How far we have come.

For more than a year, a number of legislators, academics and judges have advocated removing this ban on home mortgage modification to help stem the increasing number of foreclosures. I have twice participated in briefing sessions organized by the House Judiciary Committee, where I was lectured by lobbyists for the mortgage industry about the sanctity of contracts. I have listened to their high-priced lawyers make fallacious constitutional arguments based on discredited cases from the 1930s. (This is, incidentally, an industry that is not particularly concerned about its own contractual obligations as it tries, through various Treasury-aided programs, to stay afloat.)

Allowing modifications is a solid solution, as evidenced by my example. This homeowner could have restructured her loan to terms resembling those of a conventional mortgage. If the court found that the market value of her home had fallen below what she owed, the secured portion that must be repaid in full would be reduced to the house's actual value; otherwise, the amount to be repaid would stay the same. The interest rate would be adjusted to reflect the prevailing market. However, because this homeowner is a riskier borrower than most, I would have raised her rate to account for that increased risk, as Supreme Court precedent requires. Instead of 14 percent, the rate would probably have been in the high single digits. This homeowner -- with her steady income -- could have made the reduced payments.

Such a solution would have been better for everyone. Obviously, it would have been good for the homeowner and the community in which she lives. Instead of another abandoned house tied up in foreclosure, her residence would be owned by a taxpaying citizen. More important, it would have been good for the lender. Whatever unknown mortgage syndicates hold pieces of this loan, they are never going to get their 14 percent return. Instead, the total recovery will be limited to the proceeds from a foreclosure sale in a depressed market. Any deficiency owed by the homeowner will be discharged as part of her bankruptcy. No one has been able to explain to me why it is not better for mortgage holders to get a fair return of principal back, albeit at a lower interest rate, than to take a lump sum through foreclosure that is probably much less than the value of the note.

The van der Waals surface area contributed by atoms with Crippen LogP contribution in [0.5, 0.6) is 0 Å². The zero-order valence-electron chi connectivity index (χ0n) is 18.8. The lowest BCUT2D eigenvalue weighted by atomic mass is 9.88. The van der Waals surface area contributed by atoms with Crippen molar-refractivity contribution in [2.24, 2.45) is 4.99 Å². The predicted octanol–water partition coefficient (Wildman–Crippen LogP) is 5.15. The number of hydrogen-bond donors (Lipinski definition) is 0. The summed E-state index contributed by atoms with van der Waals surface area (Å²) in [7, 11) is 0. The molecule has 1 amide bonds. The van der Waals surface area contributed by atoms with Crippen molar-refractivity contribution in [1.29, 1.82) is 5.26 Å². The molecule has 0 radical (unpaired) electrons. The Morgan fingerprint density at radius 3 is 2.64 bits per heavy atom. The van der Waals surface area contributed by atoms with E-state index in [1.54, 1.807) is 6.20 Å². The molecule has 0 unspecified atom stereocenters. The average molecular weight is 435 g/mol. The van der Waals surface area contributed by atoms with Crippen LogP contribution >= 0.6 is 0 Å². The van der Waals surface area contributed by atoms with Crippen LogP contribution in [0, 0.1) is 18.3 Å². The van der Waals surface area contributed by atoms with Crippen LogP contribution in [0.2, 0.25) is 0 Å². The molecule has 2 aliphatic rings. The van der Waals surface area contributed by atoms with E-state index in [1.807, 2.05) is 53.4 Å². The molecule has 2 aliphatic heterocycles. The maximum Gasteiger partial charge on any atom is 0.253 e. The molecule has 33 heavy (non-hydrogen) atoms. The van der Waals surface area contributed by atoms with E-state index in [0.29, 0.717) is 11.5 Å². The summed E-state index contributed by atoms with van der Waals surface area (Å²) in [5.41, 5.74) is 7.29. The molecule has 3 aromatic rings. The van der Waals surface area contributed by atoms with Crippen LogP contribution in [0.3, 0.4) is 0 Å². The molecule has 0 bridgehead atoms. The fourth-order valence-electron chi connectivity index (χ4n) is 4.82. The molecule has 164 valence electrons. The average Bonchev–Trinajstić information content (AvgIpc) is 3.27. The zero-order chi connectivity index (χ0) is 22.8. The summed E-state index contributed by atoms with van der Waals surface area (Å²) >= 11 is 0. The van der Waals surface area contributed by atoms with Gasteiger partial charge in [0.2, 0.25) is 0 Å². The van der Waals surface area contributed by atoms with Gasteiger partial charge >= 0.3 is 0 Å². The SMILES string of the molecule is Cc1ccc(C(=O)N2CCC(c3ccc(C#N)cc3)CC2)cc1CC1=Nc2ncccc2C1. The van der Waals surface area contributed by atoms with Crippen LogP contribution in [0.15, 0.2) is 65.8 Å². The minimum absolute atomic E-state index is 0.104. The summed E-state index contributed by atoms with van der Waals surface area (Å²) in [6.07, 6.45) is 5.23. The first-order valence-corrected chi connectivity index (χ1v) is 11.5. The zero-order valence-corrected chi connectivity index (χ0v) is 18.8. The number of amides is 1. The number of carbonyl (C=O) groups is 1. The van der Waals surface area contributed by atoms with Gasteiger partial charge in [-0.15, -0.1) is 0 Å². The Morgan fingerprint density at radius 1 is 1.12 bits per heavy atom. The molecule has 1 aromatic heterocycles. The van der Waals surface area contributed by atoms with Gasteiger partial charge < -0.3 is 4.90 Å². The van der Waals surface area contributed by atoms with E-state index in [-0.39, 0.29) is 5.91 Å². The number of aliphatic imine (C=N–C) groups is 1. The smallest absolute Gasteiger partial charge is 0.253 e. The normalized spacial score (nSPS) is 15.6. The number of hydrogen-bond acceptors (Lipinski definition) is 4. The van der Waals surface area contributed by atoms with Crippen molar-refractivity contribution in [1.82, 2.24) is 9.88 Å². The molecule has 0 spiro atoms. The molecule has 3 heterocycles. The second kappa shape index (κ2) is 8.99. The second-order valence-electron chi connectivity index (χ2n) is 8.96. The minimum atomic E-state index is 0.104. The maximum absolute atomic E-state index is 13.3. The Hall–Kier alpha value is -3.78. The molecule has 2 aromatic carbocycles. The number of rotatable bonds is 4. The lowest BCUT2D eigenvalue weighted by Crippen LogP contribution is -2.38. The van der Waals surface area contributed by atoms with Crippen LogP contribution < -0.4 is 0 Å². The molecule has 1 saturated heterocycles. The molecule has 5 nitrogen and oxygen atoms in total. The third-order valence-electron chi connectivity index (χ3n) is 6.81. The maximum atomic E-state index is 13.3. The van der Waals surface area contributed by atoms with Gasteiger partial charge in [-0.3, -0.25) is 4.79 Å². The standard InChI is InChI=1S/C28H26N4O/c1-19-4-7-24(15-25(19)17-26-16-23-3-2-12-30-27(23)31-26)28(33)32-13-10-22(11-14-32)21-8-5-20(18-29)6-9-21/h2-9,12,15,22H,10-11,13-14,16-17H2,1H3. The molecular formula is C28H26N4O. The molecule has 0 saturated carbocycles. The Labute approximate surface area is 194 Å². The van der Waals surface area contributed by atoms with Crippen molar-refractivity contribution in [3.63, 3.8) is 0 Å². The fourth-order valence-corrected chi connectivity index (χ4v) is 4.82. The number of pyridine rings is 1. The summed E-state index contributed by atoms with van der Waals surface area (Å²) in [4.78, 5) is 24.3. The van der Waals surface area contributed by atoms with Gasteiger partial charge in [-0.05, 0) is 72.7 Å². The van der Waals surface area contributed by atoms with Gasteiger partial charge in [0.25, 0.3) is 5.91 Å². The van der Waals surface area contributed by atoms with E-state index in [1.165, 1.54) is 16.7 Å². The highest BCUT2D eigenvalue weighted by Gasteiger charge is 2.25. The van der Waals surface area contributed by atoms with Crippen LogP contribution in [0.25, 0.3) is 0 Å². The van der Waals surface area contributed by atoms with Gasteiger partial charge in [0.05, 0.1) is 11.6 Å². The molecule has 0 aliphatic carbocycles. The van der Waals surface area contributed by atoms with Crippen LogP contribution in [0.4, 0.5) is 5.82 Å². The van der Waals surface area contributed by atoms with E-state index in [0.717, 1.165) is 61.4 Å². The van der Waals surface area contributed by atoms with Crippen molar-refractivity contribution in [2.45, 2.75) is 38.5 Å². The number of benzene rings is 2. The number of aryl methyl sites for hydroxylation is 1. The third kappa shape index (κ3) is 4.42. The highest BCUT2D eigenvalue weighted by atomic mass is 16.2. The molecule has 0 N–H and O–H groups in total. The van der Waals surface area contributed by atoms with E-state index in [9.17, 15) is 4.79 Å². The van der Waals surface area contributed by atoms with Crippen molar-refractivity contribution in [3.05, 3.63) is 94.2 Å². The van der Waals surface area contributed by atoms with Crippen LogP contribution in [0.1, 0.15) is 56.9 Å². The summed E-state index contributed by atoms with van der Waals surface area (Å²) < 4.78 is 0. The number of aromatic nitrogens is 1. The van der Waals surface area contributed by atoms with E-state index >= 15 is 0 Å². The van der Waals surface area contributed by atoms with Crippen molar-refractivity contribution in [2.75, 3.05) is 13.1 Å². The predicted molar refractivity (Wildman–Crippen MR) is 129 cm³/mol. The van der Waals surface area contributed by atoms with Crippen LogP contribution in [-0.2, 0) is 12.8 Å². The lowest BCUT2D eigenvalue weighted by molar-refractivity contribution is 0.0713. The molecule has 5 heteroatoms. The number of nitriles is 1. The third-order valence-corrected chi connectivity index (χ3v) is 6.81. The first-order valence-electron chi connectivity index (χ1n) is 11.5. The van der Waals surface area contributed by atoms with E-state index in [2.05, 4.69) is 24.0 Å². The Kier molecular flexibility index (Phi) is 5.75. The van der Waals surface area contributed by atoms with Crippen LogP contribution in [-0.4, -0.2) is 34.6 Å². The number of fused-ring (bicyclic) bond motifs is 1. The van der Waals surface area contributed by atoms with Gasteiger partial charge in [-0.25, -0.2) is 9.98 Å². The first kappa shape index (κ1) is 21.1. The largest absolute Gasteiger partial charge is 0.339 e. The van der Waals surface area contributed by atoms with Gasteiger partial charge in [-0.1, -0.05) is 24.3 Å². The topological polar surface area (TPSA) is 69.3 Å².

There is a simple answer to the frequent, hyperbolic assertion that such a process would be abused: Chapter 13 is no walk in the park. It requires public disclosure of every aspect of your life, examinations under oath by a trustee and creditors, allowing creditors to haul you into court on any objection, and relinquishment of control of your financial life for up to five years. If you falter, your case will be dismissed and you will lose the entire benefit of the bankruptcy law, including having your original contract terms reinstated. That is precisely why allowing mortgage modifications is such a good approach. It would elegantly separate those homeowners who desperately need to stay in their homes and have sufficient incomes to make reasonable payments from those investors who bet on lax regulation, easy credit and an appreciating market in buying residential properties. Those in the latter category will have no use for this process, but for the first category, it could be a powerful step back to financial stability.

The writer is a judge with the U.S. Bankruptcy Court in the Eastern District of North Carolina.

Rich Leonard - Give Bankruptcy Judges the Power to Alter Mortgages - washingtonpost.com

Ex-Diplomat Says Georgia Started War With Russia - NYTimes.com

TBILISI, Georgia — A parliamentary hearing on the origins of the war between Georgia and Russia in August ended in a furor on Tuesday after a former Georgian diplomat testified that Georgian authorities were responsible for starting the conflict.